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      Materials tactile logic via innervated soft thermochromic elastomers

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          Abstract

          Conventional machines rely on rigid, centralized electronic components to make decisions, which limits complexity and scaling. Here, we show that decision making can be realized on the material-level without relying on semiconductor-based logic. Inspired by the distributed decision making that exists in the arms of an octopus, we present a completely soft, stretchable silicone composite doped with thermochromic pigments and innervated with liquid metal. The ability to deform the liquid metal couples geometric changes to Joule heating, thus enabling tunable thermo-mechanochromic sensing of touch and strain. In more complex circuits, deformation of the metal can redistribute electrical energy to distal portions of the network in a way that converts analog tactile ‘inputs’ into digital colorimetric ‘outputs’. Using the material itself as the active player in the decision making process offers possibilities for creating entirely soft devices that respond locally to environmental interactions or act as embedded sensors for feedback loops.

          Abstract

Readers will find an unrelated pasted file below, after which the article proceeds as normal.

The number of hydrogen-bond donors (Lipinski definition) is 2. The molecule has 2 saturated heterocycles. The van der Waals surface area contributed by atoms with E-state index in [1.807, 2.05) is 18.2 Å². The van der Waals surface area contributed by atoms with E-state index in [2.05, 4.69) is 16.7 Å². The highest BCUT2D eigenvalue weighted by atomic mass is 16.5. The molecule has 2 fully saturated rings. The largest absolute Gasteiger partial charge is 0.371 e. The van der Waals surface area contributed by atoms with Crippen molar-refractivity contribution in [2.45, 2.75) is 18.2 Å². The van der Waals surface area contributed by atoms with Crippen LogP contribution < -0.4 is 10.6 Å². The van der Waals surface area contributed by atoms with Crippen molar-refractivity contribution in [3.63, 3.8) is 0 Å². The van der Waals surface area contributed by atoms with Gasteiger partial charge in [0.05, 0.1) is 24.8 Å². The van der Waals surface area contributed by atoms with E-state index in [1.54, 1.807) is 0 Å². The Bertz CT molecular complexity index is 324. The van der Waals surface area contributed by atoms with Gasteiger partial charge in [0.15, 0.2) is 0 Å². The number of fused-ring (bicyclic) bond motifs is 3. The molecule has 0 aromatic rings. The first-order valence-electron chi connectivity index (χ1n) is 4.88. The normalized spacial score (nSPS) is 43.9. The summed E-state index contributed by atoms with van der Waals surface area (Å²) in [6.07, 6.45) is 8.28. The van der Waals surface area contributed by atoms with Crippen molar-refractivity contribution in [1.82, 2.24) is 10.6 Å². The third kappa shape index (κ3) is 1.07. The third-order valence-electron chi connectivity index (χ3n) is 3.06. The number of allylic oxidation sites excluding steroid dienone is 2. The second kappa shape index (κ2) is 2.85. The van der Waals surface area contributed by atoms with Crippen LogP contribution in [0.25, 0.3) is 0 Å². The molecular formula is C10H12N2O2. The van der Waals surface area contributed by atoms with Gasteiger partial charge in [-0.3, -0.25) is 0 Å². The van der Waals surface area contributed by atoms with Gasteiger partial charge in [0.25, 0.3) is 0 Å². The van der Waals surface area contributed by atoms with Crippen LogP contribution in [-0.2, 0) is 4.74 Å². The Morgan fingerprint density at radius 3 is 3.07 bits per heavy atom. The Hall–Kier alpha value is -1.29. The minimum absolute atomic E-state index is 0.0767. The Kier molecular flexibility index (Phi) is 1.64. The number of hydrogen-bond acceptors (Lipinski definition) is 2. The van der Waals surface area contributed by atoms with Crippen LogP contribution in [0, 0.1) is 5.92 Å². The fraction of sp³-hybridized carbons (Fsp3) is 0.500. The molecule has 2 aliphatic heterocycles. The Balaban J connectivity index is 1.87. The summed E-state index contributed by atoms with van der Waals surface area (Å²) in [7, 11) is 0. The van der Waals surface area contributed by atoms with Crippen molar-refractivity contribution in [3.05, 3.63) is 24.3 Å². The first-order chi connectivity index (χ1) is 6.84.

Designing bio-inspired computational features in soft systems without centralized processing remains challenging. Here, the authors propose a passive display based on thermochromic elastomers by leveraging Joule heating of embedded liquid metal wires by changing geometry in response to deformation.

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          Most cited references 42

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          Biosensing with plasmonic nanosensors.

          Recent developments have greatly improved the sensitivity of optical sensors based on metal nanoparticle arrays and single nanoparticles. We introduce the localized surface plasmon resonance (LSPR) sensor and describe how its exquisite sensitivity to size, shape and environment can be harnessed to detect molecular binding events and changes in molecular conformation. We then describe recent progress in three areas representing the most significant challenges: pushing sensitivity towards the single-molecule detection limit, combining LSPR with complementary molecular identification techniques such as surface-enhanced Raman spectroscopy, and practical development of sensors and instrumentation for routine use and high-throughput detection. This review highlights several exceptionally promising research directions and discusses how diverse applications of plasmonic nanoparticles can be integrated in the near future.
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            An integrated design and fabrication strategy for entirely soft, autonomous robots.